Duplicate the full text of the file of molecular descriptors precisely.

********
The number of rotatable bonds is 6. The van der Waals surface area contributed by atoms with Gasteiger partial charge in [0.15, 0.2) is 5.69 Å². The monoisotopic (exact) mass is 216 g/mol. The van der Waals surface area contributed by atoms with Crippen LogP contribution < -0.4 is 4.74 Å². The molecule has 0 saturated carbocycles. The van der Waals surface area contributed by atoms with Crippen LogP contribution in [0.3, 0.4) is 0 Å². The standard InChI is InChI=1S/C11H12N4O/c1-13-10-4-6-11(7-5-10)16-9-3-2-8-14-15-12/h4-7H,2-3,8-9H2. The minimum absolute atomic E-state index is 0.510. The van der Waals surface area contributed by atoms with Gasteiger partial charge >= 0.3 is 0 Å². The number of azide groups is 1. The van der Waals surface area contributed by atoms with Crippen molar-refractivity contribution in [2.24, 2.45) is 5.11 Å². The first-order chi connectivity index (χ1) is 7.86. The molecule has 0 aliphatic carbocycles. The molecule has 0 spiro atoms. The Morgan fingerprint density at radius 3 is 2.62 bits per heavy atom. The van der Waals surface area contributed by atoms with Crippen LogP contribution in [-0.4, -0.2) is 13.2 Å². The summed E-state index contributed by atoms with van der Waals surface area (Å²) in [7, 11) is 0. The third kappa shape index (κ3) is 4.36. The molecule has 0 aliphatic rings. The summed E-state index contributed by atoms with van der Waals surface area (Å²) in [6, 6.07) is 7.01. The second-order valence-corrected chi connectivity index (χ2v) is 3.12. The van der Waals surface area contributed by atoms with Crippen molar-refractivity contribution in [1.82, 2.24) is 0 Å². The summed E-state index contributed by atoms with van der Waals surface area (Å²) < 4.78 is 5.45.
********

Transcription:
The number of rotatable bonds is 6. The van der Waals surface area contributed by atoms with Gasteiger partial charge in [0.15, 0.2) is 5.69 Å². The monoisotopic (exact) mass is 216 g/mol. The van der Waals surface area contributed by atoms with Crippen LogP contribution < -0.4 is 4.74 Å². The molecule has 0 saturated carbocycles. The van der Waals surface area contributed by atoms with Crippen LogP contribution in [0.3, 0.4) is 0 Å². The standard InChI is InChI=1S/C11H12N4O/c1-13-10-4-6-11(7-5-10)16-9-3-2-8-14-15-12/h4-7H,2-3,8-9H2. The minimum absolute atomic E-state index is 0.510. The van der Waals surface area contributed by atoms with Gasteiger partial charge >= 0.3 is 0 Å². The number of azide groups is 1. The van der Waals surface area contributed by atoms with Crippen molar-refractivity contribution in [2.24, 2.45) is 5.11 Å². The first-order chi connectivity index (χ1) is 7.86. The molecule has 0 aliphatic carbocycles. The molecule has 0 spiro atoms. The Morgan fingerprint density at radius 3 is 2.62 bits per heavy atom. The van der Waals surface area contributed by atoms with Crippen LogP contribution in [-0.4, -0.2) is 13.2 Å². The summed E-state index contributed by atoms with van der Waals surface area (Å²) in [7, 11) is 0. The third kappa shape index (κ3) is 4.36. The molecule has 0 aliphatic rings. The summed E-state index contributed by atoms with van der Waals surface area (Å²) in [6, 6.07) is 7.01. The second-order valence-corrected chi connectivity index (χ2v) is 3.12. The van der Waals surface area contributed by atoms with Crippen molar-refractivity contribution in [1.82, 2.24) is 0 Å². The summed E-state index contributed by atoms with van der Waals surface area (Å²) < 4.78 is 5.45.